Such unity of literary and musical language is no less evident in the late works composed in the “higher pathetic style of church music” which, as Constanze later wrote, “had always appealed to his genius”. Wolff argues that Mozart’s late vision of “an all-encompassing idea of pure sacred music” had less to do with intimations of morality than with his engagement in May 1791 by Vienna’s city fathers as an unpaid assistant to the ailing Kapellmeister at St Stephen’s Cathedral, with the prospect of eventually taking over the post in addition to his imperial duties. Nothing in Mozart’s oeuvre speaks to our secular age as poignantly as the transcendental piety of the motet “Ave Verum Corpus” and the Requiem — all the more so since, after its posthumous publication in 1800, the Requiem had no discernible influence on the later generations of Beethoven and Schubert. It was left as a monumental torso, an eternal enigma, unfinished yet unsurpassed.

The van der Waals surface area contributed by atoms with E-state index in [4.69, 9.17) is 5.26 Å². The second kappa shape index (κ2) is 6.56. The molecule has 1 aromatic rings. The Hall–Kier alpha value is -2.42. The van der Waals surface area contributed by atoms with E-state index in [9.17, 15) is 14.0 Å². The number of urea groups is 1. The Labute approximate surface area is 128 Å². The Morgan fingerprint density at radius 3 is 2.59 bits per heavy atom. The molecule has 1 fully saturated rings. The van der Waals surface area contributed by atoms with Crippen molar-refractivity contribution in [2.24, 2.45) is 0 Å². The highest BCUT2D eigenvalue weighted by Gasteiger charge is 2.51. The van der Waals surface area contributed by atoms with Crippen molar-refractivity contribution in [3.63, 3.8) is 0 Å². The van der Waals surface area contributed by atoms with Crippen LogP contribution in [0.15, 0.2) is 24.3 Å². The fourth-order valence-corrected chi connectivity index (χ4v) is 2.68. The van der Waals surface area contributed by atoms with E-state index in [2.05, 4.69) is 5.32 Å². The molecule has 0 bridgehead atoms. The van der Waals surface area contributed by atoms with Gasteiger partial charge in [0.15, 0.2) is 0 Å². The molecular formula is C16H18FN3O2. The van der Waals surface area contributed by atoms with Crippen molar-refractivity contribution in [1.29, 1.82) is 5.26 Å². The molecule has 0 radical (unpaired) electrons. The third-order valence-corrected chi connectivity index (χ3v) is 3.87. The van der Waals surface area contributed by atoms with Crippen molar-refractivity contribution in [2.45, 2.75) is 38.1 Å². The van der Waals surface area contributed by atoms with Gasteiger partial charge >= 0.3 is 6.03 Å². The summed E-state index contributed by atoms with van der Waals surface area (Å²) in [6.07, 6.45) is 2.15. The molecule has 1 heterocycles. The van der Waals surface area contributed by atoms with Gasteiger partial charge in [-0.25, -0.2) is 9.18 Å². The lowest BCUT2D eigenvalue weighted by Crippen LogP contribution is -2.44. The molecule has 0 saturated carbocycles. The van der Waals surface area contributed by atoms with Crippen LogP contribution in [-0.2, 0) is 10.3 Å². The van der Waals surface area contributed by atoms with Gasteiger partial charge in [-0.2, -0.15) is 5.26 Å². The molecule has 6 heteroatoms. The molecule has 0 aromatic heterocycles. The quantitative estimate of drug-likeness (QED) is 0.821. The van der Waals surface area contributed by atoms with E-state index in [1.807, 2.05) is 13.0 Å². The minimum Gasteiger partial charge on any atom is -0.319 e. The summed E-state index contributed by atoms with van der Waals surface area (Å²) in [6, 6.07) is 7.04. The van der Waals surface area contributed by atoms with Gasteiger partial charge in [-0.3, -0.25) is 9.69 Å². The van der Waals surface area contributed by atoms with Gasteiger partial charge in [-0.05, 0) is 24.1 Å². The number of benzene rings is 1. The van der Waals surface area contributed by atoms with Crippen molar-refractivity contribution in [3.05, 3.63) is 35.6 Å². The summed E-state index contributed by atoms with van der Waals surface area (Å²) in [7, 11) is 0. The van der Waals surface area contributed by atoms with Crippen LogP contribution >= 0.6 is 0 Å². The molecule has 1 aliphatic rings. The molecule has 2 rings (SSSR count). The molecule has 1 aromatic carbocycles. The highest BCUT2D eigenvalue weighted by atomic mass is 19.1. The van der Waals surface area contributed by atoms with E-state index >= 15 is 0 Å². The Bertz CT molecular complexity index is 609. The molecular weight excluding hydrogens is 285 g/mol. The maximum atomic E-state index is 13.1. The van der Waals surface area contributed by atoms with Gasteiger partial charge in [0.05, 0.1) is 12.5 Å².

This superb portrait of Mozart’s frenetic final phase concludes with a groundbreaking analysis of his posthumous fragments. What makes these works in progress so exasperating is that the composer typically “thought through an entire movement in advance”, without necessarily writing down more than a sketch. Wolff makes an educated guess at what was lost in the dozens of works “composed, just not yet written” when Mozart died, but nobody can do justice to these tantalising “fleeting sounds”. “Not meant to be the end,” Wolff writes, “it was a new beginning.”